MIcromesh Pest and Wind Barrier

  • Grow at Home: Broccoli and Calabrese

     

    broccoli_plant

    Broccoli (Purple Sprouting) and Italian Calabrese are often confused as the supermarket sold 'broccoli' is in fact the large green headed calabrese.

    Purple Sprouting Broccoli is an excellent crop for filling the harvesting gap at the end of the winter and heralds the start of the new grow your own season for many gardeners.

    Where to grow

    All forms of broccoli and calabrese do best in an open sunny position. Protection from strong winds will prevent the plants from rocking.

    Both require a rich soil. Manure in the Autumn and apply lime  if necessary to bring the pH up to 6.5-7 in particular for the purple sprouting variety.

    Sowing

    During Spring sow purple sprouting seed thinly in rows to a depth of 1cm with 15cm between rows. After germination thin to 5 cm apart in preparation for transplanting to their final position.  Calabrese do not transplant as happily so should ideally be sown direct and thinned to 30 cm apart. Easy Poly Tunnels will aid germination and Easy Net Tunnels protect the young seedlings from birds.

    Transplant deeply with the first leaves sitting on the soil surface to discourage cabbage root fly and help stabilise the plant.  Firm in well, again to help secure the plant and eliminate any air pockets.

    Aftercare

    Keep well watered during dry periods to allow healthy growth throughout the long growing season.  Mulching the rows with garden compost will help retain moisture and keep weeds in check as will regular weeding between rows with a Speedhoe will help loosening the soil around the developing plants.

    Harvesting and Storage

    Start harvesting in late winter and continue through to mid spring, depending on the variety grown.  Harvest shoots of Purple Sprouting varieties  before they flower at around 15cm long.  Regular cutting encourages new shoots and any that reach flowering stage should be removed to prevent exhausting the plant.

    Calabrese can be harvested from late summer to early autumn.  Heads should be cut, starting from the central flower head, while still tightly closed. Spread harvesting of the crop to avoid completely stripping a plant.

    Broccoli Pests and diseases

    Cabbage root fly is the main pest to effect broccoli and calabrese.  Protect with fleece during the early stages to help avoid this - Easy Fleece Tunnels or Fleece Lantern Cloche are ideal.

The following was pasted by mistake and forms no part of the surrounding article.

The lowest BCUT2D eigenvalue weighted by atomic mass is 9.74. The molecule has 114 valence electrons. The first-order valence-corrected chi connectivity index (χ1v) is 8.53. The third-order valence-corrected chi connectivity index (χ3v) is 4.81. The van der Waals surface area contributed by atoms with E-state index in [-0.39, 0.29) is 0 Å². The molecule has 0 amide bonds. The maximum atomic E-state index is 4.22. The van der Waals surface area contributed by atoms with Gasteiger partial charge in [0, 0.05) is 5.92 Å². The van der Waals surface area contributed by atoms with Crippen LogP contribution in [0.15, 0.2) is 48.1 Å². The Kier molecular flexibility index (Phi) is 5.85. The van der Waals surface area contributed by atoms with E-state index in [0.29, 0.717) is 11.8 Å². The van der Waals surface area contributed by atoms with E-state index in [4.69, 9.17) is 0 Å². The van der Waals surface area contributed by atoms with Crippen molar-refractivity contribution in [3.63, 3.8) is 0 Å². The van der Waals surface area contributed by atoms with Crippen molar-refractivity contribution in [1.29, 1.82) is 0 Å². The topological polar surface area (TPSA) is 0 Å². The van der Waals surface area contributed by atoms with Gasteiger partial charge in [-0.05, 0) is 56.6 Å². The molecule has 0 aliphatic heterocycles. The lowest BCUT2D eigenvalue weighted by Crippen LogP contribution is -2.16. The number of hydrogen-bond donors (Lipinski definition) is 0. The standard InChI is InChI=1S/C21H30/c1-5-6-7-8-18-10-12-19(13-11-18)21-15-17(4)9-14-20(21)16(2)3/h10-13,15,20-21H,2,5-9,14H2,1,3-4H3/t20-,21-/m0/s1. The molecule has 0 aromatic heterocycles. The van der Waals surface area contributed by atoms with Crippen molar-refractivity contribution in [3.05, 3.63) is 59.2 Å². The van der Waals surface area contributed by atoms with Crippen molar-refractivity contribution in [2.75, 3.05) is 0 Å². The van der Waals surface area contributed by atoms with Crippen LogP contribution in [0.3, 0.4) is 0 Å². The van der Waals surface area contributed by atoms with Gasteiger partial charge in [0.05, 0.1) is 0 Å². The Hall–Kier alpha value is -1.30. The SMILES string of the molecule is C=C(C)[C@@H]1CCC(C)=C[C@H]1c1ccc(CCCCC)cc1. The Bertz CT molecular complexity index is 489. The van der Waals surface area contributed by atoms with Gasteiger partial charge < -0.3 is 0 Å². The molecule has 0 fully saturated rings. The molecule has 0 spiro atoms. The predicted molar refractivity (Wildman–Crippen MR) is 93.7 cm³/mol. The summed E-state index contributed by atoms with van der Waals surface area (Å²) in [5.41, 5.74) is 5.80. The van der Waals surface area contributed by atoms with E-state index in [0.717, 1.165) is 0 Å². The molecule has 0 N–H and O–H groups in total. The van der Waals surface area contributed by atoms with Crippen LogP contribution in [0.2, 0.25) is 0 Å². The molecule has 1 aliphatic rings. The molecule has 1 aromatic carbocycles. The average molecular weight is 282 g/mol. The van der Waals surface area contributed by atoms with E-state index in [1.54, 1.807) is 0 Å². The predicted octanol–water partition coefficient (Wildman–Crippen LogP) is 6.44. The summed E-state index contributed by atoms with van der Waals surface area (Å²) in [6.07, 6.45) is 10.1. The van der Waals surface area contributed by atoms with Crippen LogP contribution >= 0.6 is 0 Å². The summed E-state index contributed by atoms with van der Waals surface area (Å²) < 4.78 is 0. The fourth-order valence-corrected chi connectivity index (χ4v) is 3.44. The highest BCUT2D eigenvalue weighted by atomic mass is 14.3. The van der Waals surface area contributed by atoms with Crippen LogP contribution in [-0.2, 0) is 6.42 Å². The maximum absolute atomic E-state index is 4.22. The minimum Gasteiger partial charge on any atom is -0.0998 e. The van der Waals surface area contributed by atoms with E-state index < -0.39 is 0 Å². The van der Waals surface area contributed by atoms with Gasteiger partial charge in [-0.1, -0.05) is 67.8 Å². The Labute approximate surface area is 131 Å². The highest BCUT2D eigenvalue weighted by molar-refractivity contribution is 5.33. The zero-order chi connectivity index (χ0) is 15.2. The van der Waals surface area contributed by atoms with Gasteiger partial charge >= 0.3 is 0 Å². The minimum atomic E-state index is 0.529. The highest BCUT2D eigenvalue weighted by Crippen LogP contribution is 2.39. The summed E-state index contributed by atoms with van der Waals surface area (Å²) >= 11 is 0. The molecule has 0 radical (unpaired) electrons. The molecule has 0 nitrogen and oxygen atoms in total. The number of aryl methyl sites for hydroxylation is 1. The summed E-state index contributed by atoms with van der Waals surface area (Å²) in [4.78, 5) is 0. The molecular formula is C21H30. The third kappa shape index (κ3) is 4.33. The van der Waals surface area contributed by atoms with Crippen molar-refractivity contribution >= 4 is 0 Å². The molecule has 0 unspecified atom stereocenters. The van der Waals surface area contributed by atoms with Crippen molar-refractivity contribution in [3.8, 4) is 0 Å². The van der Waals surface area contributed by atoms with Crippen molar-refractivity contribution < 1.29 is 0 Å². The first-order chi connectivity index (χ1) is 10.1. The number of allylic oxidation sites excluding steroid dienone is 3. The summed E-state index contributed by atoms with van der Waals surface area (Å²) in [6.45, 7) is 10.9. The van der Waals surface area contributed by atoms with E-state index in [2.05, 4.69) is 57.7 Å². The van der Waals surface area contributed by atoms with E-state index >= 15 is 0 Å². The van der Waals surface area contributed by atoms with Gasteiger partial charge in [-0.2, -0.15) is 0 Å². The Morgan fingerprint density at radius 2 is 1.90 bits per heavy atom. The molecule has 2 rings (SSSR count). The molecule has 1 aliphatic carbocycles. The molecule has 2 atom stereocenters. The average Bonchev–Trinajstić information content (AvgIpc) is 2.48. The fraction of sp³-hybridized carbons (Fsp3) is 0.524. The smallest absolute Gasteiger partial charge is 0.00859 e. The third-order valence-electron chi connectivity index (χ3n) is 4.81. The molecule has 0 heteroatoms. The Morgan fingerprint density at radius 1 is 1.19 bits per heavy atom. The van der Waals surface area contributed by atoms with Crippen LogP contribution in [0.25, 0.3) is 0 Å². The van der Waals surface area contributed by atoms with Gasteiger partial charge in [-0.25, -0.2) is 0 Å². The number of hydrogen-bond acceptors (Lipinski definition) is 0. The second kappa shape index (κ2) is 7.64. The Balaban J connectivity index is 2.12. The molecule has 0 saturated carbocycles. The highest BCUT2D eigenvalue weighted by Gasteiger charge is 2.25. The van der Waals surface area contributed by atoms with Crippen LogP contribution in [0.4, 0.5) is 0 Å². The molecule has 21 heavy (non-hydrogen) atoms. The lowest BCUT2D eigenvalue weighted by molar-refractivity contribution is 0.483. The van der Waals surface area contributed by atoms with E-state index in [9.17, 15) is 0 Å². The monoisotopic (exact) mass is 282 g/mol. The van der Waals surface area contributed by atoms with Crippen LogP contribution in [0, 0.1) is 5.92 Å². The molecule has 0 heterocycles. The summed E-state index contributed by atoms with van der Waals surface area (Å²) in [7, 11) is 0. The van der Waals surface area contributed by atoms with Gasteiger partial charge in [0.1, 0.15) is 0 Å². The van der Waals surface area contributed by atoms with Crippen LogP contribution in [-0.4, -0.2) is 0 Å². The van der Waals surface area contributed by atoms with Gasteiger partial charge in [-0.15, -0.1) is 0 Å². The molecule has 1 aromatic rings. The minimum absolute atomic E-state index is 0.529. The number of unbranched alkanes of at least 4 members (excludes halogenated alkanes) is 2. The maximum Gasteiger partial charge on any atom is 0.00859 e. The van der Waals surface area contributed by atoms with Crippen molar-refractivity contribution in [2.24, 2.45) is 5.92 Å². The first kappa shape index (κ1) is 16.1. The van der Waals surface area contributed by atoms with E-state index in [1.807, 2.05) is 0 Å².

In order to prevent damage to the roots from wind rock (damage to the roots of young plants, caused by the movement of the stem in the wind.)use a Micromesh Pest & Wind Barrier

     

  • Grow at Home - Perfect Parsnips

    Parsnips_piled_in_basket

    Parsnips are a good vegetable for the inexperienced gardener as they require very little work and are easy to grow.  Parsnips taste great used in stir-fries, mashed with potato or carrot or as an accompaniment to a traditional roast.

    Where to grow parsnips

    Do not grow parsnips on freshly manured ground - a bed manured for a previous crop in the preceding season would be ideal. Ideally the soil needs to be stone free and dug over during the winter to produce the best quality parsnips and adding compost from your heap will help to improve the soil without it becoming over rich.

    Parsnips like an open sunny site, but will tolerate light shade.

    Sowing

    Sow in late winter to late spring in drills 1cm deep and space seed about 15cm apart.  Alternatively sow in rows and thin out at the seedling stage.  Rows should be spaced 30cm apart and protection with Easy Tunnels will aid germination, which can take up to three weeks.

    Intercropping between the rows is a good idea with rocket or radish working well.

    Aftercare

    Thin out the seedlings to 15cm apart and water the crop during dry periods - parsnips hate to dry out.  Regular weeding between rows with a Speedhoe will help avoid damaging the crowns of the developing plants.

    Harvesting and Storage

    Start harvesting them when the foliage begins to die down in mid Autumn.  The best tasting parsnips are lifted after the first frosts.  Lift them only when required - the remainder can be left in the ground through to late winter.

    A slight cautionary tale - parsnips are related tot he Giant Hogweed which means the leaves can cause severe skin irritation and blistering.  So if you have sensitive skin then consider wearing gloves when harvesting or weeding around the plants.

    Parsnip Pests and diseases

    Generally trouble free but Parsnip Canker can affect the crop, especially in acid or over manured soils. Carrot Fly can be a problem in some areas so as a precaution it would be sensible to try a Micromesh Pest & Wind Barrier

     

  • Grow at Home - Brussels Sprouts

    Brussels Sprouts are delicious if cooked well – home growing can convert even the most ardent sprout avoider! There are many really tasty and reliable F1 Hybrids available, which freeze well and with a bit of planning you could be harvesting right through the winter.

    Where to grow

    Brussels Sprouts thrive in an open sunny position that is protected from strong winds.

    Dig the soil well and incorporate well-rotted manure of garden compost in Autumn. Sprouts do not grow well in acidic soil so add lime if necessary to bring the pH up to 6.5-7

    Sowing

    Sow outside in a nursery bed from early to mid spring. Start by sowing the early varieties and successionally sow mid season and later varieties in turn. Sow thinly in rows 1cm deep with 15cm between rows.